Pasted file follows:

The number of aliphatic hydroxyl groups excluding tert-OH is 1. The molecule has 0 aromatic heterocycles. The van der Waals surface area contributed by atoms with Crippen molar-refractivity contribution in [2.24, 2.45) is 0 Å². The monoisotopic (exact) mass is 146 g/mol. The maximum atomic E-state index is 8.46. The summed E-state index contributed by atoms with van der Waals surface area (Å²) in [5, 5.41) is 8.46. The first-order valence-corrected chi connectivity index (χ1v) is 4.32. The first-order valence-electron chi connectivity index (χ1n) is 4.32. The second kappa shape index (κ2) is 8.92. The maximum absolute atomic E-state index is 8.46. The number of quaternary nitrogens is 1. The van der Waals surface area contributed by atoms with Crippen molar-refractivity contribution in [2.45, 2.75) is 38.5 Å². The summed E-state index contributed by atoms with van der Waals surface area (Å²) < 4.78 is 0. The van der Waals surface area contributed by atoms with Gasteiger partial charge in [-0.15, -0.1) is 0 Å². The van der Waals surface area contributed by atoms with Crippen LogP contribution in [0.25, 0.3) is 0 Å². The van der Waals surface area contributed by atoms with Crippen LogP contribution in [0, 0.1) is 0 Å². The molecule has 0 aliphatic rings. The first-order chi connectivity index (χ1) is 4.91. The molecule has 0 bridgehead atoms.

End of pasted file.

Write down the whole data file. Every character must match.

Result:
The number of aliphatic hydroxyl groups excluding tert-OH is 1. The molecule has 0 aromatic heterocycles. The van der Waals surface area contributed by atoms with Crippen molar-refractivity contribution in [2.24, 2.45) is 0 Å². The monoisotopic (exact) mass is 146 g/mol. The maximum atomic E-state index is 8.46. The summed E-state index contributed by atoms with van der Waals surface area (Å²) in [5, 5.41) is 8.46. The first-order valence-corrected chi connectivity index (χ1v) is 4.32. The first-order valence-electron chi connectivity index (χ1n) is 4.32. The second kappa shape index (κ2) is 8.92. The maximum absolute atomic E-state index is 8.46. The number of quaternary nitrogens is 1. The van der Waals surface area contributed by atoms with Crippen molar-refractivity contribution in [2.45, 2.75) is 38.5 Å². The summed E-state index contributed by atoms with van der Waals surface area (Å²) < 4.78 is 0. The van der Waals surface area contributed by atoms with Gasteiger partial charge in [-0.15, -0.1) is 0 Å². The van der Waals surface area contributed by atoms with Crippen LogP contribution in [0.25, 0.3) is 0 Å². The van der Waals surface area contributed by atoms with Crippen LogP contribution in [0, 0.1) is 0 Å². The molecule has 0 aliphatic rings. The first-order chi connectivity index (χ1) is 4.91. The molecule has 0 bridgehead atoms.